• If an image is decorative, it should have a null alt attribute, i.e., alt="". WordPress, for example, marks an image as decorative (alt="") if you leave the alt text blank.
  • Linked images are a bit different. They need alt text that details their URL destination, not a description of the image


Screen capture showing image ALT tag text.

Using the WAV tool you can easily scan a webpage and see the ALT text (in green) descriptions for all images. Having excellent ALT text helps people using screen readers understand the photographic content in your website.

Video and Audio

  • On-page media does not auto-play
  • Media can be stopped, paused, or muted
  • Users can adjust any background audio or halt audio playback altogether
  • Videos have closed captioning
  • All audio and video files have transcripts
  • Videos have an audio description that describes the visual information
  • Video captions sync up with the audio

Contrast ratio

  • Colors have a high contrast ratio
  • All elements are distinguishable
  • Normal text has a contrast ratio of at least 4.5:1
  • Large text has a contrast ratio of at least 3:1
  • There is a distinct contrast between text and background colors

Provide tools to help navigate your website

  • All web pages have the same header nav
  • Users have access to a clear site map
  • Dropdown functionality is accessible with keyboards
  • Include a “skip navigation” link at the top of pages to allow people to skip to webpage content 
  • Place navigational links and pages in a way most would expect
  • Navigation is above the fold
  • Page organization is intuitive with navigation available on all pages

Keyboard navigation

Keyboard access is essential for users who cannot use a mouse or trackpad. These users rely on the keyboard and other assistive technologies to navigate content.

  • Site is navigable without a mouse
  • Web pages and elements are navigable using “Tab”, “Shift+Tab”, “arrow keys”, and “Enter”
  • The keyboard tab order matches the visual order
  • Users can access all menu items with the keyboard
  • Keyboard focus is visible as you navigate through elements
  • Focus indicators have a high contrast level

Evaluating accessibility

When redesigning a website, test accessibility throughout the process to identify problems early. One of the quickest ways to check your site’s accessibility is with an accessibility checker. These softwares check for compliance with accessibility standards, such as the WCAG.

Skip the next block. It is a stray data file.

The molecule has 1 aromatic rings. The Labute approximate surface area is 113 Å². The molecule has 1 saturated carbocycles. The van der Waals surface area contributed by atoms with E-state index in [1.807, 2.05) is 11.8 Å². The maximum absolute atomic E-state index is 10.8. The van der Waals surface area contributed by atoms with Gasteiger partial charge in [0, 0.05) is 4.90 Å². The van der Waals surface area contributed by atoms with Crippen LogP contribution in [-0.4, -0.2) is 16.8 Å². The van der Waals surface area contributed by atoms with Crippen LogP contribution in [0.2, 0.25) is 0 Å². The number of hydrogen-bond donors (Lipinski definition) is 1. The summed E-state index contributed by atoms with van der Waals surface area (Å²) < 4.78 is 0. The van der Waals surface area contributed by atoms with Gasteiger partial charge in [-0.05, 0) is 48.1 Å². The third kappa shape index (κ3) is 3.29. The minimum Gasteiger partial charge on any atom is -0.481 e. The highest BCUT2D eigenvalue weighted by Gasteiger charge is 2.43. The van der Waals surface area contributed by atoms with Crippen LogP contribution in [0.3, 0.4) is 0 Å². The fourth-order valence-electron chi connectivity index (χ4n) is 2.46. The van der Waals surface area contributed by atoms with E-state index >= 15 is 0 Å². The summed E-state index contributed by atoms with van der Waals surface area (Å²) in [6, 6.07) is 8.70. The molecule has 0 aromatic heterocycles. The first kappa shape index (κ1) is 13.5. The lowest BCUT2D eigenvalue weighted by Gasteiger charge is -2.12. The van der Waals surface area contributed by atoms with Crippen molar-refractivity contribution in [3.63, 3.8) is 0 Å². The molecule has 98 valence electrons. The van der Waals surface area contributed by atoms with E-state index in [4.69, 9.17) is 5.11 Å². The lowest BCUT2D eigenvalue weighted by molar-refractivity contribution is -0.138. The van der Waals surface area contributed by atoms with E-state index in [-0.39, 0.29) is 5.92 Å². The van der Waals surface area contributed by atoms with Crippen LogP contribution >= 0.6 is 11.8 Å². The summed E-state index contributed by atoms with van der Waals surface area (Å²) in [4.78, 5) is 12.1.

WAVE offers many tools to test the accessibility of your website. They provide a visual representation of the areas on your website that aren’t accessible.

To use the WAVE tool, enter the URL of the web page you want to check in the web page address field. WAVE will then generate a report that shows which areas of your site don’t meet WCAG standards. Besides a general assessment, WAVE provides feedback on how you can enhance accessibility.

A11Y Color Contrast Accessibility Validator

To make your website's colors accessible, use the A11Y Color Contrast Accessibility Validator. It displays the color contrast issues on your website or web pages. You can choose to test by URL or a specific set of colors (by using their hex codes or locations on the color wheel). If the tool detects an error, it will provide recommendations on how to meet WCAG standards.

Is your website missing the mark?

To open up the internet to people of all abilities, it's crucial to have an accessible website. Not only will an accessible website improve the user experience, but it will also improve your site’s SEO ranking. Many accessibility guidelines are also good SEO practices. If a website is easier to use, then visitors will spend more time on the site and navigate to more pages. If a website isn’t accessible, it can result in frustrating user experiences. This reflects SEO as users will spend less time on the site and bounce rate will be higher.

Topics: Nonprofit Help, Digital Marketing